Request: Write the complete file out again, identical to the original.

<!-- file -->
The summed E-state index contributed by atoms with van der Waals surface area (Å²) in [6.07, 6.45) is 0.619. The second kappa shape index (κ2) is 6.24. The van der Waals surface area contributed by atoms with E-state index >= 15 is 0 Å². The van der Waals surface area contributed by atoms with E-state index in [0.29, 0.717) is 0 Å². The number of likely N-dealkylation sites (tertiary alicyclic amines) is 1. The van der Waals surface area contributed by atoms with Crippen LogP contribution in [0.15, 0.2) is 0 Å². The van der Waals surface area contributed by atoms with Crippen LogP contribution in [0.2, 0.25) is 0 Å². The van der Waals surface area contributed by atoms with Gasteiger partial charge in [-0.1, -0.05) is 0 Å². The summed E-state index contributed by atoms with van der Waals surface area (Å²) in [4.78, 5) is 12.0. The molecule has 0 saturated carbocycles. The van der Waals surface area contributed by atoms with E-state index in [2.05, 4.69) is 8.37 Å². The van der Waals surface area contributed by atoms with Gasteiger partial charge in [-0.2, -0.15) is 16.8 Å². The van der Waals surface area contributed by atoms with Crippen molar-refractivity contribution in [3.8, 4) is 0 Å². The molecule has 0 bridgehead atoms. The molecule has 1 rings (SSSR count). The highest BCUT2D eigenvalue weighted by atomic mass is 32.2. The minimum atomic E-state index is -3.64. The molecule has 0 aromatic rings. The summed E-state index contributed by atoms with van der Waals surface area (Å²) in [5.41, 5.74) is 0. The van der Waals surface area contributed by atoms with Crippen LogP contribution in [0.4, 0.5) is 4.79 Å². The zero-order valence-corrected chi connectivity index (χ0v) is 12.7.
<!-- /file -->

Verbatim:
The summed E-state index contributed by atoms with van der Waals surface area (Å²) in [6.07, 6.45) is 0.619. The second kappa shape index (κ2) is 6.24. The van der Waals surface area contributed by atoms with E-state index >= 15 is 0 Å². The van der Waals surface area contributed by atoms with E-state index in [0.29, 0.717) is 0 Å². The number of likely N-dealkylation sites (tertiary alicyclic amines) is 1. The van der Waals surface area contributed by atoms with Crippen LogP contribution in [0.15, 0.2) is 0 Å². The van der Waals surface area contributed by atoms with Crippen LogP contribution in [0.2, 0.25) is 0 Å². The van der Waals surface area contributed by atoms with Gasteiger partial charge in [-0.1, -0.05) is 0 Å². The summed E-state index contributed by atoms with van der Waals surface area (Å²) in [4.78, 5) is 12.0. The molecule has 0 saturated carbocycles. The van der Waals surface area contributed by atoms with E-state index in [2.05, 4.69) is 8.37 Å². The van der Waals surface area contributed by atoms with Gasteiger partial charge in [-0.2, -0.15) is 16.8 Å². The van der Waals surface area contributed by atoms with Crippen molar-refractivity contribution in [3.8, 4) is 0 Å². The molecule has 0 bridgehead atoms. The molecule has 1 rings (SSSR count). The highest BCUT2D eigenvalue weighted by atomic mass is 32.2. The minimum atomic E-state index is -3.64. The molecule has 0 aromatic rings. The summed E-state index contributed by atoms with van der Waals surface area (Å²) in [5.41, 5.74) is 0. The van der Waals surface area contributed by atoms with Crippen LogP contribution in [0.4, 0.5) is 4.79 Å². The zero-order valence-corrected chi connectivity index (χ0v) is 12.7.